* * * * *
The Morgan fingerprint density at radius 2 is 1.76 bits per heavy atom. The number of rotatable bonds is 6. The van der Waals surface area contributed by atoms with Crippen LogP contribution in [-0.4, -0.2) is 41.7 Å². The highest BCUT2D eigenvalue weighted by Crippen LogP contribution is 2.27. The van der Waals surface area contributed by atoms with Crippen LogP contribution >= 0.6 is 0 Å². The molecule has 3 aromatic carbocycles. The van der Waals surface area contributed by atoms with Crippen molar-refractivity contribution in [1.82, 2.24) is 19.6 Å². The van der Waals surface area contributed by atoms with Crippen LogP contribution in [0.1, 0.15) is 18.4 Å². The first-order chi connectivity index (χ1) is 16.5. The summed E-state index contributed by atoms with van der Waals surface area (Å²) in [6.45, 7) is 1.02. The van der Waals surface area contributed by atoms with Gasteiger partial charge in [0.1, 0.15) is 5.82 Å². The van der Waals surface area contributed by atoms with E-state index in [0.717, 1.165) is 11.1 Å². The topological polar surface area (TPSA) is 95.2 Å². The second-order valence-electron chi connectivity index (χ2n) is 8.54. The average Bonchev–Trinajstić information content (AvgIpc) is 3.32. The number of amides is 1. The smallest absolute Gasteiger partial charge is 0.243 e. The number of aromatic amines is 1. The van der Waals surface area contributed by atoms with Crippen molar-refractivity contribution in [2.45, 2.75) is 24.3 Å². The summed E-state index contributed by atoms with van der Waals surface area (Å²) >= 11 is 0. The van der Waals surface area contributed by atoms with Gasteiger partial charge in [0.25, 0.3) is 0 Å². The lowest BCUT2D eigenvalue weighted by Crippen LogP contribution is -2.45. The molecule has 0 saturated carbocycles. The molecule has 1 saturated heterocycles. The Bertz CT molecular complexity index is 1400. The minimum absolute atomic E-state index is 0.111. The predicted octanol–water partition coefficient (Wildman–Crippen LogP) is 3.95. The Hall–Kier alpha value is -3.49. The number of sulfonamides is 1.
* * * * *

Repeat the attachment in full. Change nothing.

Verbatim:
The Morgan fingerprint density at radius 2 is 1.76 bits per heavy atom. The number of rotatable bonds is 6. The van der Waals surface area contributed by atoms with Crippen LogP contribution in [-0.4, -0.2) is 41.7 Å². The highest BCUT2D eigenvalue weighted by Crippen LogP contribution is 2.27. The van der Waals surface area contributed by atoms with Crippen LogP contribution >= 0.6 is 0 Å². The molecule has 3 aromatic carbocycles. The van der Waals surface area contributed by atoms with Crippen molar-refractivity contribution in [1.82, 2.24) is 19.6 Å². The van der Waals surface area contributed by atoms with Crippen LogP contribution in [0.1, 0.15) is 18.4 Å². The first-order chi connectivity index (χ1) is 16.5. The summed E-state index contributed by atoms with van der Waals surface area (Å²) in [6.45, 7) is 1.02. The van der Waals surface area contributed by atoms with Gasteiger partial charge in [0.1, 0.15) is 5.82 Å². The van der Waals surface area contributed by atoms with E-state index in [0.717, 1.165) is 11.1 Å². The topological polar surface area (TPSA) is 95.2 Å². The second-order valence-electron chi connectivity index (χ2n) is 8.54. The average Bonchev–Trinajstić information content (AvgIpc) is 3.32. The number of amides is 1. The smallest absolute Gasteiger partial charge is 0.243 e. The number of aromatic amines is 1. The van der Waals surface area contributed by atoms with Crippen molar-refractivity contribution in [2.45, 2.75) is 24.3 Å². The summed E-state index contributed by atoms with van der Waals surface area (Å²) >= 11 is 0. The van der Waals surface area contributed by atoms with Gasteiger partial charge in [0.25, 0.3) is 0 Å². The lowest BCUT2D eigenvalue weighted by Crippen LogP contribution is -2.45. The molecule has 0 saturated carbocycles. The molecule has 1 saturated heterocycles. The Bertz CT molecular complexity index is 1400. The minimum absolute atomic E-state index is 0.111. The predicted octanol–water partition coefficient (Wildman–Crippen LogP) is 3.95. The Hall–Kier alpha value is -3.49. The number of sulfonamides is 1.